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‘Dreaming Spires’ and the myth of “the mistake”

Having been invited back to Oxford University recently to attend a dinner for former students, I returned to catch up with some old friends and to revisit some old haunts.


The speaker at the dinner, another former student, spoke very frankly about her experiences both of Oxbridge and of the House of Lords, given that she has now become a peer at the relatively tender age of 50.

Her observation that the majority of Oxford students and members of the House of Lords have one thing in common – a massive inferiority complex, was pretty remarkable.

At first blush, it seems a ridiculous proposition, given the bluster and apparent pomposity that many would associate with both these institutions and the people who inhabit them. But, even if that caricature of the typical Oxbridge student or peer were entirely true, there are of course many people who use such this sort of mask to disguise underlying feelings of insecurity.

Moving on, our speaker reminded me and my fellow former students, of that belief that so many Oxbridge students grip onto; that it was a ‘mistake’ that they had been accepted into this grandest and most intimidating of institutions. Naturally, there are some (supremely confident) exceptions to this rule but I remember many fellow students who could come up with a multitude of reasons for this apparent ‘mistake’; there had been a blip in the admissions process, the interviewers had been having an ‘off day’ or that he/she was the ‘token’ state school kid, taken on in order to make the college look more inclusive.

There are many explanations as to why this inferiority complex afflicts very ‘successful’ people. In the case of Oxbridge, the difficulty many students have in adjusting from being a big fish in a small pond at school to a small fish in a big pond of highly intelligent fish (and some highly competitive piranhas) at Oxbridge is at the top of the list. Heavy workloads and a pressure cooker environment also contribute to feelings of insecurity and inadequacy.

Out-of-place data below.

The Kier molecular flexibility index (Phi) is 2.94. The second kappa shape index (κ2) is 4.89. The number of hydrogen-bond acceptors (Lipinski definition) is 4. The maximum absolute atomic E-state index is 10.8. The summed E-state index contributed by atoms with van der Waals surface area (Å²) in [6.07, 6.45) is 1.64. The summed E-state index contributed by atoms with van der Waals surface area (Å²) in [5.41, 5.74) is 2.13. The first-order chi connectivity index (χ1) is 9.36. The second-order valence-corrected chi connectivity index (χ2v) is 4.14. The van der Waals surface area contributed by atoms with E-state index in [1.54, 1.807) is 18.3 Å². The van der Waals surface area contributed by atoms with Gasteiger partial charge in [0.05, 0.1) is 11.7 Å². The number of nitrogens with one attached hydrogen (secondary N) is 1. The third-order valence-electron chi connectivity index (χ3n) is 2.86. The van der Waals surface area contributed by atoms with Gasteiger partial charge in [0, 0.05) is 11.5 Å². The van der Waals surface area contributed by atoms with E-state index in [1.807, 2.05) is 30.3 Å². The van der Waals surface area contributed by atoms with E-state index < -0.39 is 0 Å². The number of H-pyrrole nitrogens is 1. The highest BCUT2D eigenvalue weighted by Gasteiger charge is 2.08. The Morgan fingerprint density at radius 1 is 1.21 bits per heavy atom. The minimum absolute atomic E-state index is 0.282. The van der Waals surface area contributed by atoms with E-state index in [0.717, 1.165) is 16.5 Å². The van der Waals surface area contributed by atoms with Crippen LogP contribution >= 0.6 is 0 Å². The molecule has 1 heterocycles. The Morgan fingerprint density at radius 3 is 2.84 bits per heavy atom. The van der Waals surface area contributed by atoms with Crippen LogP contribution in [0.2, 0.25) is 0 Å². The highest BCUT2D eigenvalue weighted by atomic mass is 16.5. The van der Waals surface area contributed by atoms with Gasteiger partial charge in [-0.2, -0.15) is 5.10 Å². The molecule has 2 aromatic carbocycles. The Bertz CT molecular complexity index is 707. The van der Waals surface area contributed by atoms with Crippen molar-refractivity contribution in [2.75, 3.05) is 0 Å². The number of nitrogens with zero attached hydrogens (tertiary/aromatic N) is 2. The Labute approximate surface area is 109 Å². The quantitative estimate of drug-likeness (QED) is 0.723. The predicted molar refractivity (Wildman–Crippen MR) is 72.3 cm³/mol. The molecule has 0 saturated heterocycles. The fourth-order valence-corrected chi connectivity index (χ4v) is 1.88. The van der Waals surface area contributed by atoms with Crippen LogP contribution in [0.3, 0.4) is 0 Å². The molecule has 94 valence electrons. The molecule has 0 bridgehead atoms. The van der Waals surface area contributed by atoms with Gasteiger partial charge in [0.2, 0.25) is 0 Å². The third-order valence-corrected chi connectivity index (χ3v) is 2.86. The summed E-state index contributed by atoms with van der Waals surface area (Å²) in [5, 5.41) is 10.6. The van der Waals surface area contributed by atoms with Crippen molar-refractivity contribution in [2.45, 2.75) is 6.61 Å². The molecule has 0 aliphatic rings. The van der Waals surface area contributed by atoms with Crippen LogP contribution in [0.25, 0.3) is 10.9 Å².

But I think that it’s about more than that.

It’s about the difficulty, psychologically, of adjusting to a life in which the institution is bigger than the person.

I’m talking about being part of an institution (usually old and grand) be it a public or boarding school, a ‘posh’ university or even a professional body, where the prestige of belonging to the institution is felt to be so important that the individual can’t help but feel inadequate in its shadow.

The person then commonly comes to believe that ‘fitting in’ with the culture of the institution, being considered to be successful there and seeing the experience through to the end must take precedence over their own wellbeing. This is a recipe for unhappiness.

Therapists talk about ‘conditions of worth’ i.e. these conditions that we feel we must meet in order to be good enough for others to approve of us. We usually get these from our parents at an early age but when we go to a grand old institution like Oxbridge, any pre-existing condition (often ‘I must be the most intelligent’) becomes even more entrenched. It’s one of those self-defeating patterns we fall into in life, particularly given that anyone who aims to be the ‘most intelligent’ student at Oxbridge is on a hiding to nothing.

We also talk in therapy about ‘life positions’, the ideal position being ‘I’m OK, You’re OK’. This position describes a feeling that we are good enough and that, broadly speaking, we think those around us are OK. Unfortunately, for those who attend a revered institution like Oxford and struggle with the experience, the fame and respect with which the institution is treated inevitably creates an unhealthy dynamic where the person’s position becomes ‘I’m not OK, you’re (i.e. Oxbridge) OK’. This is a very painful place to be.

All of the above, and the ups and downs I myself went through during those years in Oxford mean that I have a complicated relationship with my former university. I met wonderful and talented people there and I don’t regret my time there at all. What I do regret is what I couldn’t see at the time; that Oxford is, at its heart, not really about those ‘dreaming spires’, grand old buildings, funny gowns and Latin speeches. It’s about the talented, intelligent, funny, flawed, confused, insecure and often terrified people who go there.

I hope that the current crop of students who wander the cloisters that I used to inhabit can get somewhere close to feeling that they’re ‘good enough’ to be there. If they can believe that they’re just as important, and actually more so, than the institution then that, in my eyes, will be their biggest achievement.